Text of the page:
Three Life Lessons from Vin and Arnie

Posted 09.26.2016

Two legends said goodbye yesterday.

At age 88, Vin Scully, after 67 seasons in the booth, called his last home game for the Los Angeles Dodgers. Like the closing scene of a movie, the boys in blue clinched the NL West in the bottom of the 10th with a walk off homerun. After celebrating at home plate, the entire team, along with all of the fans in the stands, turned to the press box to salute Vin who stood there beaming and wrapping his arms forward as if he could hug everyone there.

At age 87, Arnold Palmer left much more quietly when he passed away in Pittsburgh after being admitted to the hospital a few days earlier for tests on his heart. Perhaps as he passed, the long ago cheers of Arnie’s Army were echoing in his mind. Most everyone agrees that with his skill, moxie and common guy from Latrobe, PA demeanor, Palmer made the previously elite game of golf of interest to millions of average people. Back in the day, thousands of fans on the course and millions more at home would root for every go-for-broke shot he made shouting, “Charge, Arnie, charge!” If you want to get a sense of how popular he was, ask yourself if you can think of any other athlete who has a drink named after them.

When people pursue their vacations and lives with so much acclaim over so many years, I think it’s worth stopping to ask how did they do what they did and what can the rest of us learn from them? In the cases of Vin Scully and Arnold Palmer, the lessons are many and too numerous to mention in a brief blog post. Here, though, are three characteristics that I think they had in common that the rest of us should consider as we live our own lives:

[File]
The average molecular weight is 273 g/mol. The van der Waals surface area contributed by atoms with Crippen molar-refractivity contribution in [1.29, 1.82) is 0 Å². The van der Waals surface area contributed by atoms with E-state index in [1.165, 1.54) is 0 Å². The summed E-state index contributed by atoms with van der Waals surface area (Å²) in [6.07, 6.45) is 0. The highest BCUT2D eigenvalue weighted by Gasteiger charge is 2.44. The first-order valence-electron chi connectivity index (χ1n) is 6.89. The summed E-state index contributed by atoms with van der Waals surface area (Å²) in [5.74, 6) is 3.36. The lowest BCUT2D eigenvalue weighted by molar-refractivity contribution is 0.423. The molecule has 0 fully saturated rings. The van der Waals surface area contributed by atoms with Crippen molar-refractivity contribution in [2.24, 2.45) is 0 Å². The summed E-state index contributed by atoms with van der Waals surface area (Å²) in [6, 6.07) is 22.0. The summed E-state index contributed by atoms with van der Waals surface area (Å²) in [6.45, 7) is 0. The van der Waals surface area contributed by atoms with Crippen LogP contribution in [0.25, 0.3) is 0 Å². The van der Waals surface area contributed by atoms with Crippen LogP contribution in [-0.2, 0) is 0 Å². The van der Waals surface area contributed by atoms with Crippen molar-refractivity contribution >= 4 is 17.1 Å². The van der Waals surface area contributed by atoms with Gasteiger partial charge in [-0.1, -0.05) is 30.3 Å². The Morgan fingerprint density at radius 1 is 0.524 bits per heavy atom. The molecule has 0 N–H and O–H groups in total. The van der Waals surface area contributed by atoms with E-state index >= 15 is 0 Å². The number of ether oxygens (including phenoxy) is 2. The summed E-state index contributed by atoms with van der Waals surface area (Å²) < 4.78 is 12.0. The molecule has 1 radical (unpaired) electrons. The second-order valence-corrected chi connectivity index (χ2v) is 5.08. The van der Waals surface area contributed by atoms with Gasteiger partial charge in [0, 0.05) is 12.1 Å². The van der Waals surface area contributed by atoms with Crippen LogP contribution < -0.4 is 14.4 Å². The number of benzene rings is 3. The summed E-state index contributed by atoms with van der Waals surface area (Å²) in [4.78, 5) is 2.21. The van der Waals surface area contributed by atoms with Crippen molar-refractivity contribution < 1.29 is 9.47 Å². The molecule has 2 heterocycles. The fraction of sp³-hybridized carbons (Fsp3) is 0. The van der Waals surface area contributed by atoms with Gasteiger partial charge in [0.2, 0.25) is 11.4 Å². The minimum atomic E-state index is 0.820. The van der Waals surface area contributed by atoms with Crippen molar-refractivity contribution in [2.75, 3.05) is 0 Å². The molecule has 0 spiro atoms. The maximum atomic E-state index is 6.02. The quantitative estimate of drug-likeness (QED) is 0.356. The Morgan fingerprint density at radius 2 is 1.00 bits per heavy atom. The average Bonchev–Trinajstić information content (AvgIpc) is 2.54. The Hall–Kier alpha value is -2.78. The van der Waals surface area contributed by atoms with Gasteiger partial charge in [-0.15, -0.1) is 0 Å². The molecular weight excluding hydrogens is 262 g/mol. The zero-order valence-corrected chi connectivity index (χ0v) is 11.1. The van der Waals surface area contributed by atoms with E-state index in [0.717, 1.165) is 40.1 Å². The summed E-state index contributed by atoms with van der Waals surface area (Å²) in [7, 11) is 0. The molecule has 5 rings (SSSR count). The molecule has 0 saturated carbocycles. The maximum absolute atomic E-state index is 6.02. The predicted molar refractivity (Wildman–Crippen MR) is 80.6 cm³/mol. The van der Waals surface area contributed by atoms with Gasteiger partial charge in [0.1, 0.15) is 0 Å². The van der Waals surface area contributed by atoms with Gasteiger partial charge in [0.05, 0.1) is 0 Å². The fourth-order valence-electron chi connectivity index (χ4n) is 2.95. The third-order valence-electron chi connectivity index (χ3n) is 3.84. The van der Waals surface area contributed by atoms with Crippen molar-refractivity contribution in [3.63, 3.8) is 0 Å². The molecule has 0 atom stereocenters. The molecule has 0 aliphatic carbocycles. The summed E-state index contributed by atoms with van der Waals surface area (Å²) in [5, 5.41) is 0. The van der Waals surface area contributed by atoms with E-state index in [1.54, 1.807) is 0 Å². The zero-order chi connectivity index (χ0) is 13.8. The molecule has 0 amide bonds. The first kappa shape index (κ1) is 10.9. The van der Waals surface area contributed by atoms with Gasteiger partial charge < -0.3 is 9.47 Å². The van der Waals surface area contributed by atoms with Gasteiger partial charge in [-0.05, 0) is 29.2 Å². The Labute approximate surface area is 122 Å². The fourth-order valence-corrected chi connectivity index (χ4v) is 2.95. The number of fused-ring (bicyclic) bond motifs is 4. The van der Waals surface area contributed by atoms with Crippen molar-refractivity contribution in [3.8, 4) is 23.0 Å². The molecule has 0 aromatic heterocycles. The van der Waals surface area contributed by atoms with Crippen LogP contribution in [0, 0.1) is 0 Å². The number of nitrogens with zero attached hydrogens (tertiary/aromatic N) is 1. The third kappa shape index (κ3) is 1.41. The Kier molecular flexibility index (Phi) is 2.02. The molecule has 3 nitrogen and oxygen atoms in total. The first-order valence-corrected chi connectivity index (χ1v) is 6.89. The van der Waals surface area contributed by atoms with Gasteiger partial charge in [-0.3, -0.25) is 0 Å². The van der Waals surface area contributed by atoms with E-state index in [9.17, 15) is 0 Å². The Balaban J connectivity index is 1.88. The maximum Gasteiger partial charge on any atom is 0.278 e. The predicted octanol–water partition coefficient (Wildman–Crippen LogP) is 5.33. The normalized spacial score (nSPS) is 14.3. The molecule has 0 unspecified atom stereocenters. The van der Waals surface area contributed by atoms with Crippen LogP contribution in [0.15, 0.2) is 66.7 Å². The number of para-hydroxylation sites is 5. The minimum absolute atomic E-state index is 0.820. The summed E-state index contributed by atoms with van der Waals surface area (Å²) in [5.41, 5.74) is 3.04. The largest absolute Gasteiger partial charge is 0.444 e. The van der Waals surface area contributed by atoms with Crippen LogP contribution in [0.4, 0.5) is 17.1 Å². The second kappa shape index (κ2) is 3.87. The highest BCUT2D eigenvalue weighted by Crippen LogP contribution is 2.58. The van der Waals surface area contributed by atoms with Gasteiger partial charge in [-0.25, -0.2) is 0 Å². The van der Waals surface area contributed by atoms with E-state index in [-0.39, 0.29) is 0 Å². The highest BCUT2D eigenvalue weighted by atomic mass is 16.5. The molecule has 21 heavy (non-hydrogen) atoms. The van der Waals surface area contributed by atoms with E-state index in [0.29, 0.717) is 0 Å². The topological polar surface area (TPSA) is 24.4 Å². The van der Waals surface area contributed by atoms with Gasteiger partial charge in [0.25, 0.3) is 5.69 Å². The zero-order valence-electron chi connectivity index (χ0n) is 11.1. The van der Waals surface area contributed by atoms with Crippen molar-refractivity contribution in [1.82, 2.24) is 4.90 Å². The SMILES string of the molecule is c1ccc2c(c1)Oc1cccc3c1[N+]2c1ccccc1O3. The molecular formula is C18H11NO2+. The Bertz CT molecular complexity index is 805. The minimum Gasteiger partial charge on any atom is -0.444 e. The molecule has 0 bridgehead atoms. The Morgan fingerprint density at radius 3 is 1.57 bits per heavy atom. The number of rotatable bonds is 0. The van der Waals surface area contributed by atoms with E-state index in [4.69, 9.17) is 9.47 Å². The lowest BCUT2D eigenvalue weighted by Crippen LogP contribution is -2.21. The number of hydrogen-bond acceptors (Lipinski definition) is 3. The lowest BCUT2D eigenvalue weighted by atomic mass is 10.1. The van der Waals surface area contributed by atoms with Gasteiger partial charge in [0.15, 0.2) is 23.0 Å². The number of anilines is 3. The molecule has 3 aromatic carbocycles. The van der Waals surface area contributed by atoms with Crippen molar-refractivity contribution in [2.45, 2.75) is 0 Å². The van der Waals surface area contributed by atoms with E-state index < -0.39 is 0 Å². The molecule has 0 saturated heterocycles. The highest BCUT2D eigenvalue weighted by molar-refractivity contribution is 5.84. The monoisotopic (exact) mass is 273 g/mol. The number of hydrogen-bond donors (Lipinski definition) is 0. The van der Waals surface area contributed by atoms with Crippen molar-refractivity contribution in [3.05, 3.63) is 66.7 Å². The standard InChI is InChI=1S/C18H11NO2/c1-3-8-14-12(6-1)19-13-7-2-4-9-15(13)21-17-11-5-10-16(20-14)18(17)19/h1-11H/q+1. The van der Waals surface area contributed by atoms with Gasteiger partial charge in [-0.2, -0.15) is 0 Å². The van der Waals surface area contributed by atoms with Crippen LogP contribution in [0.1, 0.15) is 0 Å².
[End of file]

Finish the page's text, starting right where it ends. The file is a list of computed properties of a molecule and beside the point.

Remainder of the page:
Class: Scully and Palmer both had a clear sense of how they wanted to carry themselves through life. In spite of all of their accomplishments, neither man immersed himself in an ego bath.

As the accolades washed over him this year, Scully graciously acknowledged them and then, wearing his dress shirt and tie, went back to his mic. As reported in The Washington Post this morning, Scully explained at a pre-game press conference that “You don’t go through life thinking, ‘Wow, I’m really good.'”

Arnold Palmer was taught the game of golf by his dad who was a club pro in Latrobe. As recounted in the Financial Times, as a boy playing in a junior tournament, Palmer threw a club in a fit of anger after a shot went awry. On the way home, his father admonished him and said the next club he threw would be his last. Palmer never threw another club for the rest of his 70 plus years in golf. He was noted instead for his zest, energy and warmth as a player.

Scully and Palmer decided early on to comport themselves with class and, in doing so, began to define the terms of their legacies.

Craft: Scully worked alone in the booth. He  wanted his broadcast to feel like a conversation between himself and one other person — the listener — as if they were two fans watching the game together. He was an astute observer of the game who knew when to explain and when to let the moment speak for itself. He knew when it was time to mix a story into the play by play. He knew how to conduct a conversation with millions of viewers and listeners. He was a master craftsman in his profession.